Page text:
"The colonization of the Southern economy by capitalists from the North gave lynching its most vigorous impulse. If Black people, by means of terror and violence, could remain the most brutally exploited group within the swelling ranks of the working class, the capitalists could enjoy a double advantage. Extra profits would result from the superexploitation of Black labor, and white workers’ hostilities toward their employers would be defused. White workers who assented to lynching necessarily assumed a posture of racial solidarity with the white men who were really their oppressors. This was a critical moment in the popularization of racist ideology." - Angela Davis ; Women, Race and Class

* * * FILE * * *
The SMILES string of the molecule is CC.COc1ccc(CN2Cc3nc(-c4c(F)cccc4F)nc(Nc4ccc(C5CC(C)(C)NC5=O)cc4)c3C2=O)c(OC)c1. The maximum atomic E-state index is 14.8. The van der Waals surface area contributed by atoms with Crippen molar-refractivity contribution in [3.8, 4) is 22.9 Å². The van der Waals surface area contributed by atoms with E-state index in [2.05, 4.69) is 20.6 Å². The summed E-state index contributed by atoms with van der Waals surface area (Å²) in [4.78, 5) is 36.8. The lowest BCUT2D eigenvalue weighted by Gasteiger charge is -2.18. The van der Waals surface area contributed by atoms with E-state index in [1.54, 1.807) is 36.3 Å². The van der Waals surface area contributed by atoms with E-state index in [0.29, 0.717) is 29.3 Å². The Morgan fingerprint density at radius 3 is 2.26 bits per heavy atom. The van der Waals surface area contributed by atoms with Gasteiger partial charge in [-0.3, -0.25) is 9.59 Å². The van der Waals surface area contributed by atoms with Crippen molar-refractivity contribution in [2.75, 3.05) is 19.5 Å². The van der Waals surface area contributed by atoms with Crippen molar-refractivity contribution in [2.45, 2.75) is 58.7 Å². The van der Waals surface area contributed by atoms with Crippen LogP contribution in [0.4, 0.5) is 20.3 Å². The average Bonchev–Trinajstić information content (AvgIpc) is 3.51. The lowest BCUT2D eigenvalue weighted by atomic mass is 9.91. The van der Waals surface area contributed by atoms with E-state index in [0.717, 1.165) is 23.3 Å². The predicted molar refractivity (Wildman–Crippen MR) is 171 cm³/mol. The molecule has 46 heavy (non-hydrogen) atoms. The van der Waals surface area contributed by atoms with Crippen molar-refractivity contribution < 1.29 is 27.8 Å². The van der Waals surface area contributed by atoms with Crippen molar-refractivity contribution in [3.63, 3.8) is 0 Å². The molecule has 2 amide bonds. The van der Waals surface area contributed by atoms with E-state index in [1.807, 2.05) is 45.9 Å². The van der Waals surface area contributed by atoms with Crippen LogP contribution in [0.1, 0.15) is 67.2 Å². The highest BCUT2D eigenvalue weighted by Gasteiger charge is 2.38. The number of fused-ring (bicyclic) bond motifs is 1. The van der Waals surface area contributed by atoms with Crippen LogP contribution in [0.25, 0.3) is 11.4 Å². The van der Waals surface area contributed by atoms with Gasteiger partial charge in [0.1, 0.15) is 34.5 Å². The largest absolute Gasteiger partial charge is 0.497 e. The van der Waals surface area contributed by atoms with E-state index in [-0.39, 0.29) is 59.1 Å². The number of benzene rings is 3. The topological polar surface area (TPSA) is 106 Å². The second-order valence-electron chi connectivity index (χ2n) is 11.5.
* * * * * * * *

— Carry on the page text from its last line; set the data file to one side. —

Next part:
"There must be better distribution of wealth and maybe America must move toward a democratic socialism. Call it what you may, call it democracy, or call it democratic socialism, but there must be a better distribution of wealth within this country for all of God's children." - Dr. Martin Luther King, Jr. ; May 1965 speech to the Negro American Labor Council
"Socialism never took root in America because the poor see themselves not as an exploited proletariat, but as temporarily embarrassed millionaires." - John Ernst Steinbeck III ; As quoted in A Short History of Progress (2004) by Ronald Wright. This has since been cited as a direct quote by some, but the remark may simply be a paraphrase, as no quotation marks appear around the statement and no earlier publication of this phrasing has been located.